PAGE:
SOUL MENDING

By Yvonne Zarowny

“In the course of history, there comes a time when humanity is called to shift to a new level of consciousness, to reach a higher moral ground. . . time when we have to shed our fear and give each other hope. That time is now.”
— Wangari Muta Maathai (1940 - 2011), Kenyan scholar and first African woman to win the Nobel Peace Prize

Roman Catholicism has the potential to be a significant force for shifting us human Earthlings to a new consciousness.

Because of our global reach, if we as community “shed” our fears we could be a powerful source of hope and social transformation — helping to move our societies towards a variety of social arrangements where all God’s Creation has life with dignity.

According to Rev. Felix Just, SJ, the most repeated phrase in both the Torah/Pentateuch and New Testament is “Be not afraid.”

One of the fears we need to shed to realize our potential for soul-mending is the fear of what Cardinal Josef Ratzinger named the “dictatorship” of cultural relativism.

This fear is usually the result of “multiculturalism” done badly. Too few understand the anthropological concept of cultural relativism.

It does not mean “anything goes” as I have heard some state.

It simply refers to the notion that different peoples with different worldviews have different understandings of what is “sacred” as well as what constitutes “right relationship” with self, others, the Divine and all other aspects of Creation. For example, Jesus the Nazarene, a poor male Jewish carpenter from the Galilee who spoke Aramaic had a different worldview than Paul, an urban Jewish male who spoke and wrote in Greek, the language of the Roman Empire.

To me, given Pope Benedict XVI’s own writing on the Divine, his fear makes no sense.

Unfortunately, as brilliant, deep and spiritual a man as he is, the retired pope remained trapped within his own ontology — his own worldview. This was illustrated during his public dialogues with the equally brilliant and deep German scholar Jurgen Habermas.

Habermas, one of the more influential intellectuals of the 20th century, wrote “the” seminal book on critical thought, analysis and theory. The purpose of this approach to the social sciences was to reveal, or make explicit, the “human interests” in our beliefs and social arrangements as well as the lived and Earth realities that flow from both.

This is not to suggest there is no “Divine” inspiration. Rather it is to suggest that it is interpreted by us little human Earthlings . . . and sometimes we get things incomplete or wrong.

If we drop this fear, we have much to gain from embracing the potential of cultural relativism. It can help us broaden, deepen and enrich our understanding of ourselves, our “official” beliefs and traditions as well as our “unofficial” ones.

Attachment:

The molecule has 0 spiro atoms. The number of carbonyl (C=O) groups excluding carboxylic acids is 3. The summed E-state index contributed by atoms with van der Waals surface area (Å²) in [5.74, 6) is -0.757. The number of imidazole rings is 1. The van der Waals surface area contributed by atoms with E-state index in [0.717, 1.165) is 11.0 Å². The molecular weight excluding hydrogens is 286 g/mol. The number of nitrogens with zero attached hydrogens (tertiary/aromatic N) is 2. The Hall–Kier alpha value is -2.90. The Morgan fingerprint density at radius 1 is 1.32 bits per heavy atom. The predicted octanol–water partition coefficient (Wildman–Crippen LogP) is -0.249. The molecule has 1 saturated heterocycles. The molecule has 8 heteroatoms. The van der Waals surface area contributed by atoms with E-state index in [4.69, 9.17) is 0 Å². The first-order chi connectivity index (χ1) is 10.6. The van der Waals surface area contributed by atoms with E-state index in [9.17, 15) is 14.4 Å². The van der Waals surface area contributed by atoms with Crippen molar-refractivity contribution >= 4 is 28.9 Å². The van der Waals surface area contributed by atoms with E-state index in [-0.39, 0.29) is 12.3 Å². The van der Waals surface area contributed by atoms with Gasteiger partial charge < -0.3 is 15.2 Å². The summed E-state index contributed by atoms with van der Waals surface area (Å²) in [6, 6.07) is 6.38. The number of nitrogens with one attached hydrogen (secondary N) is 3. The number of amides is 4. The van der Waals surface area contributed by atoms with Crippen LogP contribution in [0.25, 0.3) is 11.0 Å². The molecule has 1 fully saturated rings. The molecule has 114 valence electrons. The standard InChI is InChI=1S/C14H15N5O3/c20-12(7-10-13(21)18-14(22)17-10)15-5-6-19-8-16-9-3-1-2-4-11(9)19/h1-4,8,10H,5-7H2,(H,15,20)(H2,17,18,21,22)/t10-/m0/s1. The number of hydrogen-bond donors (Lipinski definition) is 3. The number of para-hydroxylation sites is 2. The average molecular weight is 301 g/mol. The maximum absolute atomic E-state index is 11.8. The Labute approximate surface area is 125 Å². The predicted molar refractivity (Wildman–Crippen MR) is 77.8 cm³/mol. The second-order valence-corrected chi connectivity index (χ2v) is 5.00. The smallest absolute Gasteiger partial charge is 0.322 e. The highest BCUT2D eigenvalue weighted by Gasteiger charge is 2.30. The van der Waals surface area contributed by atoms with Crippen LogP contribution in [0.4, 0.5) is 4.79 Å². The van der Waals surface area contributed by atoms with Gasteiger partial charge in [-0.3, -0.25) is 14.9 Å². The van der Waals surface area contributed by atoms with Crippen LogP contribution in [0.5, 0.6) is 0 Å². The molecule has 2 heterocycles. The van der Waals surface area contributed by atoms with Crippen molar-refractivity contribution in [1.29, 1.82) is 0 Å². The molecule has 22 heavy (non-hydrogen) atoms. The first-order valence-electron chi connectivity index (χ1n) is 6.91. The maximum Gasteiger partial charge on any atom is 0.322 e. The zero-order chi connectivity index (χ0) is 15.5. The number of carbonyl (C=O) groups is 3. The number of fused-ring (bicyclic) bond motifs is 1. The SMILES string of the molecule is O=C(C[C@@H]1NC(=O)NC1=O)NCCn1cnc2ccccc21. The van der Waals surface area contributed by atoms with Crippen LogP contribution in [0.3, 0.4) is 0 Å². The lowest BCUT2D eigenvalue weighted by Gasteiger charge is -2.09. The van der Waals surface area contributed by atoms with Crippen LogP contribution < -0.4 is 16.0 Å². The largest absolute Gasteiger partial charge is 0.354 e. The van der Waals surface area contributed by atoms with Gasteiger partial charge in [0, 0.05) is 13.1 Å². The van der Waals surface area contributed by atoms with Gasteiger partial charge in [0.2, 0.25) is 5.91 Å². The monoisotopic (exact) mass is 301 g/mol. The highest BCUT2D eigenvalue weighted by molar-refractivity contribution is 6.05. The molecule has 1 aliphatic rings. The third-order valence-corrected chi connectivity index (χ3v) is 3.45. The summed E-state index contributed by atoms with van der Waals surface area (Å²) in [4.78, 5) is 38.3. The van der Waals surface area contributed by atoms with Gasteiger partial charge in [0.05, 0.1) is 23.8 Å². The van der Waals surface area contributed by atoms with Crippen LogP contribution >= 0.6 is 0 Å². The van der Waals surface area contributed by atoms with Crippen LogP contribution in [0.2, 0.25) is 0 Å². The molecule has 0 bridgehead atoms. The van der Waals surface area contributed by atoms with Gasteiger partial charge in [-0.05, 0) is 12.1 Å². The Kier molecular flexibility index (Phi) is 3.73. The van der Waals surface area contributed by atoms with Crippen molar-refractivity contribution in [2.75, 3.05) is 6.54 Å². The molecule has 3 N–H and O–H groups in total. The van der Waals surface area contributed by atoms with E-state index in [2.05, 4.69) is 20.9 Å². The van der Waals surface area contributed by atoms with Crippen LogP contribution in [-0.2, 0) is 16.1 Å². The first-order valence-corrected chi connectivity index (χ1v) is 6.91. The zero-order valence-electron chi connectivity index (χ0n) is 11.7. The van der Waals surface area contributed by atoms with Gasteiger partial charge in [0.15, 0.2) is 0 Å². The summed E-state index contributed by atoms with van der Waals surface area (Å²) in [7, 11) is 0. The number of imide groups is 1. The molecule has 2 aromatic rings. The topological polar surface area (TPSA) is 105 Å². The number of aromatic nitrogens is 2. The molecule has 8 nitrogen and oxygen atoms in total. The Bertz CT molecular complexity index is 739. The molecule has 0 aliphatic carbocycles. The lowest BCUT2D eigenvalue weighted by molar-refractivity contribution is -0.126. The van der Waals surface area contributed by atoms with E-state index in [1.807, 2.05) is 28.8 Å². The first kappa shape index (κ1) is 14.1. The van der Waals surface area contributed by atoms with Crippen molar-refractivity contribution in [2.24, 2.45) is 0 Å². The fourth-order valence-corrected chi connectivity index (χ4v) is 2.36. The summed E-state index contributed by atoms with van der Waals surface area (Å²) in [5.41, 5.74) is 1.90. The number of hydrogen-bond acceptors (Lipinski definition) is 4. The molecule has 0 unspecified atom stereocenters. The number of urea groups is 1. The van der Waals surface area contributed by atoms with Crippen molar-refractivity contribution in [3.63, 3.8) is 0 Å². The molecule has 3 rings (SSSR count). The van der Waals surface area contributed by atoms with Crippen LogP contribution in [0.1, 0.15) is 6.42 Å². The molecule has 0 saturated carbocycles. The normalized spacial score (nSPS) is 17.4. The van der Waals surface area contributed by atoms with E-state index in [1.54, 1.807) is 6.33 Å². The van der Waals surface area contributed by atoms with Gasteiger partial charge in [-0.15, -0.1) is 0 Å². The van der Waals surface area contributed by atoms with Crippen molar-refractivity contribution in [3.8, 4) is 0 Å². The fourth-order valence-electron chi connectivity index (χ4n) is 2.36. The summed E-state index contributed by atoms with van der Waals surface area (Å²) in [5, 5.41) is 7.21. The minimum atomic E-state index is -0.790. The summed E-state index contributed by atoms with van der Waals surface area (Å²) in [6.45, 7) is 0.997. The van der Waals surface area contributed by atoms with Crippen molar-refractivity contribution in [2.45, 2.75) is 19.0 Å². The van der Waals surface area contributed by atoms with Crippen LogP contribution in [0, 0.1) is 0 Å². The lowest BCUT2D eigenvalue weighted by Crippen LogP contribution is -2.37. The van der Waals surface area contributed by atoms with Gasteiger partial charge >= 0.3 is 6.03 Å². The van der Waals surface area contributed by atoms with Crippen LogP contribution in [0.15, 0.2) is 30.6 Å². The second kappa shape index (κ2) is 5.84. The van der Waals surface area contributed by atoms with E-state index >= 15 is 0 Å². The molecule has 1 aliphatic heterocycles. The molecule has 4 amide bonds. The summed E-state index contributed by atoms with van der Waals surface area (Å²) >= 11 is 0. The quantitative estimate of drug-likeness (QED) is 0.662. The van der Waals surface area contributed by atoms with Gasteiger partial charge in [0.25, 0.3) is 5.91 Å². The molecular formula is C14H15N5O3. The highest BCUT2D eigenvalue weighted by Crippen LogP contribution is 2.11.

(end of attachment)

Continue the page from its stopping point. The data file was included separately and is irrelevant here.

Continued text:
This is particularly true for discerning Divine Mystery in other cultural expressions. We know from the life and teachings of Jesus as well as our own sacred texts that the Divine is Love; that Divine Mystery is beyond human comprehension and naming; and we are to be a means of growing peace, love and compassion in our battered and aching world.

Wherever we find that in other cultures or our own — we find Spirit alive, well and perking.

Given the ecological devastation, debt and wars that flow from our current dominant social arrangements and the “stories” which justify and enable them, maybe we need to consider reformulating our “stories” or worldviews.

Australian adult faith educator and author Michael Morwood suggests we need to move from a notion of an “elsewhere” God, who is separate from Creation, to one of an “everywhere God” that both transcends and is incarnate within all Creation — including us, the rocks, the birds and the bees.

This is consistent with the concept of a “sacred worldview” where the Divine or Great Spirit is understood as permeating all Creation. We humans are considered to be but one piece in the sacred web of life whose health needs to be maintained for the good of all.

We have much to learn from other cultural traditions.

Archbishop Richard Smith of the Archdiocese of Edmonton has stated as much when he speaks of the deep spirituality of the various Aboriginal peoples living within that part of Canada.

Jesus has provided us with the criteria for evaluating what is consistent with the Divine and what is not.

We have nothing to fear and much to gain from mutually respectful exploration of different cultural expressions of the Divine.

We might even experience some mending of our own souls.

 
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